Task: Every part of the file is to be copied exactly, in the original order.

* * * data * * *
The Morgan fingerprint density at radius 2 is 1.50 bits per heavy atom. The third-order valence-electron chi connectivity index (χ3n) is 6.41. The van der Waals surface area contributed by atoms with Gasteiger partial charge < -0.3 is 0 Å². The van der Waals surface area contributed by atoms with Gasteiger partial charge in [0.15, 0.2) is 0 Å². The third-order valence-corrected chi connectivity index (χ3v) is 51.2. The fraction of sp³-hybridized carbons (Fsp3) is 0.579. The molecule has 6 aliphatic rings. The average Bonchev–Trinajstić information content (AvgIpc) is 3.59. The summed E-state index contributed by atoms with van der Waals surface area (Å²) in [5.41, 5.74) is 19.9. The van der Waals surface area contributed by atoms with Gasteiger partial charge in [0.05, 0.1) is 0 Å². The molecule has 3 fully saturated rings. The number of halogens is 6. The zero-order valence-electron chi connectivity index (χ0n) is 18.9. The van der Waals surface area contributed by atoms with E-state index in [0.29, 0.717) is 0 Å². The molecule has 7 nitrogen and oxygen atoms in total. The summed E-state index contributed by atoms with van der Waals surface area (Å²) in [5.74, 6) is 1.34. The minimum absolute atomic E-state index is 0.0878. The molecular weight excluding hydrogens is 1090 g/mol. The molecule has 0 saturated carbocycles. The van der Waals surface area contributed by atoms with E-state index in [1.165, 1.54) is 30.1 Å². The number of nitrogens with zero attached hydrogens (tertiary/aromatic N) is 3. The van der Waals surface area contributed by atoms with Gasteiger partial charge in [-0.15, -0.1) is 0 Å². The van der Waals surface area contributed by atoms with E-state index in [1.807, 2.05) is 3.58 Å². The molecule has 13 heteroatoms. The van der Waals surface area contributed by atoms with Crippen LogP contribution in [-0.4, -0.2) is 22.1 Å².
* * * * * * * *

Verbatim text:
The Morgan fingerprint density at radius 2 is 1.50 bits per heavy atom. The third-order valence-electron chi connectivity index (χ3n) is 6.41. The van der Waals surface area contributed by atoms with Gasteiger partial charge < -0.3 is 0 Å². The van der Waals surface area contributed by atoms with Gasteiger partial charge in [0.15, 0.2) is 0 Å². The third-order valence-corrected chi connectivity index (χ3v) is 51.2. The fraction of sp³-hybridized carbons (Fsp3) is 0.579. The molecule has 6 aliphatic rings. The average Bonchev–Trinajstić information content (AvgIpc) is 3.59. The summed E-state index contributed by atoms with van der Waals surface area (Å²) in [5.41, 5.74) is 19.9. The van der Waals surface area contributed by atoms with Gasteiger partial charge in [0.05, 0.1) is 0 Å². The molecule has 3 fully saturated rings. The number of halogens is 6. The zero-order valence-electron chi connectivity index (χ0n) is 18.9. The van der Waals surface area contributed by atoms with E-state index in [0.29, 0.717) is 0 Å². The molecule has 7 nitrogen and oxygen atoms in total. The summed E-state index contributed by atoms with van der Waals surface area (Å²) in [5.74, 6) is 1.34. The minimum absolute atomic E-state index is 0.0878. The molecular weight excluding hydrogens is 1090 g/mol. The molecule has 0 saturated carbocycles. The van der Waals surface area contributed by atoms with E-state index in [1.165, 1.54) is 30.1 Å². The number of nitrogens with zero attached hydrogens (tertiary/aromatic N) is 3. The van der Waals surface area contributed by atoms with Gasteiger partial charge in [-0.15, -0.1) is 0 Å². The van der Waals surface area contributed by atoms with E-state index in [1.807, 2.05) is 3.58 Å². The molecule has 13 heteroatoms. The van der Waals surface area contributed by atoms with Crippen LogP contribution in [-0.4, -0.2) is 22.1 Å².